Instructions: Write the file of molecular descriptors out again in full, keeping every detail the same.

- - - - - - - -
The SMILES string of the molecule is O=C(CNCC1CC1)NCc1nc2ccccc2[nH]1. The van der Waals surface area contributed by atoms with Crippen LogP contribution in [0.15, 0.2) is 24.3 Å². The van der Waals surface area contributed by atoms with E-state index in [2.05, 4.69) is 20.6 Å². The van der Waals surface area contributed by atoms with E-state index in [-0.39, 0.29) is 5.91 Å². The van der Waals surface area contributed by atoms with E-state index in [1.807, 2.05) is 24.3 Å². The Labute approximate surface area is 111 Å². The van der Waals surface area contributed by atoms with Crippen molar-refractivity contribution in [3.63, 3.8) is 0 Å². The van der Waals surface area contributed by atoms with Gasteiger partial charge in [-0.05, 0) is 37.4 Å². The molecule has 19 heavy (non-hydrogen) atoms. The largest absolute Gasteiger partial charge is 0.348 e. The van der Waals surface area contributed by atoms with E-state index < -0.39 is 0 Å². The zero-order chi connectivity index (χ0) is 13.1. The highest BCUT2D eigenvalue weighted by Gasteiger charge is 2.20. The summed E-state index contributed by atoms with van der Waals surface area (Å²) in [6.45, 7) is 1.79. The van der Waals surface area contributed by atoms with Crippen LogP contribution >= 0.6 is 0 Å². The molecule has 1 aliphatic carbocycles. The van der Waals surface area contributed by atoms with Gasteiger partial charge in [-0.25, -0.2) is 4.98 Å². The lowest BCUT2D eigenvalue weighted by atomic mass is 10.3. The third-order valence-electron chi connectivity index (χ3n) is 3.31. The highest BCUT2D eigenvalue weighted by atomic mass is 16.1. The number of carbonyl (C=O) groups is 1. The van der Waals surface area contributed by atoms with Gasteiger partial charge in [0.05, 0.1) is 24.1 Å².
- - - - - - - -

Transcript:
The SMILES string of the molecule is O=C(CNCC1CC1)NCc1nc2ccccc2[nH]1. The van der Waals surface area contributed by atoms with Crippen LogP contribution in [0.15, 0.2) is 24.3 Å². The van der Waals surface area contributed by atoms with E-state index in [2.05, 4.69) is 20.6 Å². The van der Waals surface area contributed by atoms with E-state index in [-0.39, 0.29) is 5.91 Å². The van der Waals surface area contributed by atoms with E-state index in [1.807, 2.05) is 24.3 Å². The Labute approximate surface area is 111 Å². The van der Waals surface area contributed by atoms with Crippen molar-refractivity contribution in [3.63, 3.8) is 0 Å². The van der Waals surface area contributed by atoms with Gasteiger partial charge in [-0.05, 0) is 37.4 Å². The molecule has 19 heavy (non-hydrogen) atoms. The largest absolute Gasteiger partial charge is 0.348 e. The van der Waals surface area contributed by atoms with E-state index < -0.39 is 0 Å². The zero-order chi connectivity index (χ0) is 13.1. The highest BCUT2D eigenvalue weighted by Gasteiger charge is 2.20. The summed E-state index contributed by atoms with van der Waals surface area (Å²) in [6.45, 7) is 1.79. The van der Waals surface area contributed by atoms with Crippen LogP contribution >= 0.6 is 0 Å². The molecule has 1 aliphatic carbocycles. The van der Waals surface area contributed by atoms with Gasteiger partial charge in [-0.25, -0.2) is 4.98 Å². The lowest BCUT2D eigenvalue weighted by atomic mass is 10.3. The third-order valence-electron chi connectivity index (χ3n) is 3.31. The highest BCUT2D eigenvalue weighted by atomic mass is 16.1. The number of carbonyl (C=O) groups is 1. The van der Waals surface area contributed by atoms with Gasteiger partial charge in [0.05, 0.1) is 24.1 Å².